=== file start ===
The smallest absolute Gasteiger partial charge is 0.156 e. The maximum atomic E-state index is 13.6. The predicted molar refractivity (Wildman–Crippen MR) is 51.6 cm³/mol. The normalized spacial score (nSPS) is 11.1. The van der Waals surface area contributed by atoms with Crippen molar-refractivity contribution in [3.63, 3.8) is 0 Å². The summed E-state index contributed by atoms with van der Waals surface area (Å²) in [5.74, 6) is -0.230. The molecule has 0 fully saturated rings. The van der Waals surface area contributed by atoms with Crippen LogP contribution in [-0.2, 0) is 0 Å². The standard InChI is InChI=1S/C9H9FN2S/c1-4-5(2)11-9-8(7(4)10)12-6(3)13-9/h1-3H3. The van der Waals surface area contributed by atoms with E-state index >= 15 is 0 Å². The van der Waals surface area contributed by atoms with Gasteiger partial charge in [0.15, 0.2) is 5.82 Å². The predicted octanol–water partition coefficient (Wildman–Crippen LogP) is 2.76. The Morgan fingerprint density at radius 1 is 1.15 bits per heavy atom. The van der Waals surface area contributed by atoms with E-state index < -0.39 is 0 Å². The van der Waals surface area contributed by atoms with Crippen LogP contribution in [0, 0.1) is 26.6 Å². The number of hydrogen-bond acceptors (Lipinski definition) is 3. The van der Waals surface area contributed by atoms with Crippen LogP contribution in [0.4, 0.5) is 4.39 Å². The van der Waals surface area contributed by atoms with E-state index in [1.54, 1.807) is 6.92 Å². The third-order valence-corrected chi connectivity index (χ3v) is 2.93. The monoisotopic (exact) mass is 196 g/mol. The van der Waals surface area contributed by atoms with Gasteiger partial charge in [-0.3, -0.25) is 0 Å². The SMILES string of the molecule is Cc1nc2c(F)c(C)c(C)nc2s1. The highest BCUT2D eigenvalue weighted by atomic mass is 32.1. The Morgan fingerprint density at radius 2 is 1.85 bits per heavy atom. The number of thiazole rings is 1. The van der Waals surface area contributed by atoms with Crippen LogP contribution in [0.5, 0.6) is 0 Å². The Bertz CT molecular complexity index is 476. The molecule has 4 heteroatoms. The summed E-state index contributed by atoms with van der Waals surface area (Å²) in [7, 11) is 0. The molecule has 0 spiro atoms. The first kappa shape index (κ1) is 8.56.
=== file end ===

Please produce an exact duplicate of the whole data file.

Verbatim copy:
The smallest absolute Gasteiger partial charge is 0.156 e. The maximum atomic E-state index is 13.6. The predicted molar refractivity (Wildman–Crippen MR) is 51.6 cm³/mol. The normalized spacial score (nSPS) is 11.1. The van der Waals surface area contributed by atoms with Crippen molar-refractivity contribution in [3.63, 3.8) is 0 Å². The summed E-state index contributed by atoms with van der Waals surface area (Å²) in [5.74, 6) is -0.230. The molecule has 0 fully saturated rings. The van der Waals surface area contributed by atoms with Crippen LogP contribution in [-0.2, 0) is 0 Å². The standard InChI is InChI=1S/C9H9FN2S/c1-4-5(2)11-9-8(7(4)10)12-6(3)13-9/h1-3H3. The van der Waals surface area contributed by atoms with E-state index >= 15 is 0 Å². The van der Waals surface area contributed by atoms with Gasteiger partial charge in [0.15, 0.2) is 5.82 Å². The predicted octanol–water partition coefficient (Wildman–Crippen LogP) is 2.76. The Morgan fingerprint density at radius 1 is 1.15 bits per heavy atom. The van der Waals surface area contributed by atoms with E-state index < -0.39 is 0 Å². The van der Waals surface area contributed by atoms with Crippen LogP contribution in [0, 0.1) is 26.6 Å². The number of hydrogen-bond acceptors (Lipinski definition) is 3. The van der Waals surface area contributed by atoms with Crippen LogP contribution in [0.4, 0.5) is 4.39 Å². The van der Waals surface area contributed by atoms with E-state index in [1.54, 1.807) is 6.92 Å². The third-order valence-corrected chi connectivity index (χ3v) is 2.93. The monoisotopic (exact) mass is 196 g/mol. The van der Waals surface area contributed by atoms with Gasteiger partial charge in [-0.3, -0.25) is 0 Å². The SMILES string of the molecule is Cc1nc2c(F)c(C)c(C)nc2s1. The highest BCUT2D eigenvalue weighted by atomic mass is 32.1. The Morgan fingerprint density at radius 2 is 1.85 bits per heavy atom. The number of thiazole rings is 1. The van der Waals surface area contributed by atoms with Crippen LogP contribution in [0.5, 0.6) is 0 Å². The Bertz CT molecular complexity index is 476. The molecule has 4 heteroatoms. The summed E-state index contributed by atoms with van der Waals surface area (Å²) in [7, 11) is 0. The molecule has 0 spiro atoms. The first kappa shape index (κ1) is 8.56.